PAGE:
The Institute for Supply Management reports on U.S. manufacturing production, orders, and other activity in October.
Economists forecast that the index slipped last month — to 56.3 from 56.6 in September, according to a survey by FactSet. Any reading above 50 signals growth.
The September reading was down from 59 in August and interrupted two months of solid gains. Expectations for hiring and new orders slipped in September. Economists blamed the deceleration in part on a broader slowdown among U.S. trading partners. Europe is at an economic standstill and risks slipping into its third recession since 2008. China's economic growth slowed to a five-year low 7.3 percent in the July-September quarter from a year earlier.
U.S. orders for long-lasting manufactured goods also fell in September for the second straight month, the Commerce Department reported last week, though economists view the drops as a temporary setback.
Overall, the U.S. economy has shown signs of strength. The Commerce Department reported last week that U.S. economic growth came in at an annual rate of 3.5 percent from July through September. The third-quarter growth was driven by gains in business investment, exports and increased military spending.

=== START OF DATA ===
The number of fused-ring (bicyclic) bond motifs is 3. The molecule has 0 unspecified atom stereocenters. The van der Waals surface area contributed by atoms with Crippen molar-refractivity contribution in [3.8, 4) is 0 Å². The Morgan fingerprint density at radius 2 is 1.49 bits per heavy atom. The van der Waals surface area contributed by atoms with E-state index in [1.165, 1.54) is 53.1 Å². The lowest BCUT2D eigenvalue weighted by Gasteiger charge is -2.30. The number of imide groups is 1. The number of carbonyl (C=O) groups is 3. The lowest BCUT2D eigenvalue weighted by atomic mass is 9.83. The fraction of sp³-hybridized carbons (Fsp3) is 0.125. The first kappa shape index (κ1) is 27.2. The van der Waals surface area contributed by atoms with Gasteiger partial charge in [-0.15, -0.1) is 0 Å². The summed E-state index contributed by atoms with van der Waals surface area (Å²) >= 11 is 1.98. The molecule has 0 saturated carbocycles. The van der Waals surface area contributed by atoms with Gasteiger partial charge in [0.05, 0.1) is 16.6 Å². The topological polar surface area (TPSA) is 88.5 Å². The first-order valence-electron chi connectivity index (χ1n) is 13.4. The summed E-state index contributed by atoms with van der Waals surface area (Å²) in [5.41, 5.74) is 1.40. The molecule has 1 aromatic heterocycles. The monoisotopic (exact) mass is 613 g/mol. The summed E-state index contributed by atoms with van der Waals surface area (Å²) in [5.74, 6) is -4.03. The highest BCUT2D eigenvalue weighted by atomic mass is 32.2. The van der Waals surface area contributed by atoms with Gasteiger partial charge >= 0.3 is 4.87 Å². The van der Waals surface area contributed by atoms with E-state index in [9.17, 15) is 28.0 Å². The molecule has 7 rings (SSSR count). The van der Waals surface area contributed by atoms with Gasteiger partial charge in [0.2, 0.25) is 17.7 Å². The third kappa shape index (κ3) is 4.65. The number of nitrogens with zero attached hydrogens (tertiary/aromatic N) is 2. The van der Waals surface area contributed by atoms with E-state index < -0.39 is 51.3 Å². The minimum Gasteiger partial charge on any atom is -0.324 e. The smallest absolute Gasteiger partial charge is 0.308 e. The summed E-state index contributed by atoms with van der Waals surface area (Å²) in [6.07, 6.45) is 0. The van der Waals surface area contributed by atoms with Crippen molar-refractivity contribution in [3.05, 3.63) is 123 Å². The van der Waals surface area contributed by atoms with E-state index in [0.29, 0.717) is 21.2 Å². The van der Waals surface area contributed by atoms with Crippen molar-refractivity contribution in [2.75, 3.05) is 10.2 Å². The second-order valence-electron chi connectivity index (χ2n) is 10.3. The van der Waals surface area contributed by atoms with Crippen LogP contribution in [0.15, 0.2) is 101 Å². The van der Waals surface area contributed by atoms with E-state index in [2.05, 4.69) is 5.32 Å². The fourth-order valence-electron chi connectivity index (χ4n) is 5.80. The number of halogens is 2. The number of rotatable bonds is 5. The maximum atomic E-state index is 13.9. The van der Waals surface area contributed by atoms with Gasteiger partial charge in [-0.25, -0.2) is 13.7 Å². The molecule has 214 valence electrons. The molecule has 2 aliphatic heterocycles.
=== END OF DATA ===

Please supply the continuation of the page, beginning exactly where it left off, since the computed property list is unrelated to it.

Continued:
Employers are adding nearly 227,000 jobs a month this year — on pace to make 2014 the best year for job creation since 1999. The unemployment rate has tumbled to a six-year low 5.9 percent in September from 7.2 percent a year earlier.
In a sign of increased confidence in the economy, the Federal Reserve this month ended a bond-buying program intended to push long-term interest rates lower and encourage more spending and borrowing. The Fed still plans to keep short-term rates near zero — where they've been since 2008 — for a "considerable time."